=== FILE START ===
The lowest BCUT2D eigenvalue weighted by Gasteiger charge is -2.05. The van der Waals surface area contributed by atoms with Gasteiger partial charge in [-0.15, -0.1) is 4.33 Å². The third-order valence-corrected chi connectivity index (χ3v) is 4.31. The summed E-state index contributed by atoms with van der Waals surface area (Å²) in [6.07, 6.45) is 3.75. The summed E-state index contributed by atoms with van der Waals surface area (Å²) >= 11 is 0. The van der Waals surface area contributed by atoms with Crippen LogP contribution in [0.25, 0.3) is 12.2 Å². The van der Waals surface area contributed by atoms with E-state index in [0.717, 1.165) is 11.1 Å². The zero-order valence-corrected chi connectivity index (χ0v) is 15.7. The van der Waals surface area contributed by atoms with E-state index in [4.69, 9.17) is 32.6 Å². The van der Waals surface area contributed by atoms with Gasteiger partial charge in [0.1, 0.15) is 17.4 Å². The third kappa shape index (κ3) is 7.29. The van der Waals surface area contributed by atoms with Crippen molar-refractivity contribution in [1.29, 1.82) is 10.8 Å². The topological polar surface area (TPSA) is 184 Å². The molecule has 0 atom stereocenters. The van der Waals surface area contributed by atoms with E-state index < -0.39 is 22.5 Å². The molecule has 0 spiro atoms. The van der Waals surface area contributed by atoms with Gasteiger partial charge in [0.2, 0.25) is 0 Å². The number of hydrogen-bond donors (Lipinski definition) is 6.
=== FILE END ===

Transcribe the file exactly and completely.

The lowest BCUT2D eigenvalue weighted by Gasteiger charge is -2.05. The van der Waals surface area contributed by atoms with Gasteiger partial charge in [-0.15, -0.1) is 4.33 Å². The third-order valence-corrected chi connectivity index (χ3v) is 4.31. The summed E-state index contributed by atoms with van der Waals surface area (Å²) in [6.07, 6.45) is 3.75. The summed E-state index contributed by atoms with van der Waals surface area (Å²) >= 11 is 0. The van der Waals surface area contributed by atoms with Crippen LogP contribution in [0.25, 0.3) is 12.2 Å². The van der Waals surface area contributed by atoms with E-state index in [0.717, 1.165) is 11.1 Å². The zero-order valence-corrected chi connectivity index (χ0v) is 15.7. The van der Waals surface area contributed by atoms with E-state index in [4.69, 9.17) is 32.6 Å². The van der Waals surface area contributed by atoms with Gasteiger partial charge in [0.1, 0.15) is 17.4 Å². The third kappa shape index (κ3) is 7.29. The van der Waals surface area contributed by atoms with Crippen molar-refractivity contribution in [1.29, 1.82) is 10.8 Å². The topological polar surface area (TPSA) is 184 Å². The molecule has 0 atom stereocenters. The van der Waals surface area contributed by atoms with E-state index < -0.39 is 22.5 Å². The molecule has 0 spiro atoms. The van der Waals surface area contributed by atoms with Gasteiger partial charge in [0.2, 0.25) is 0 Å². The number of hydrogen-bond donors (Lipinski definition) is 6.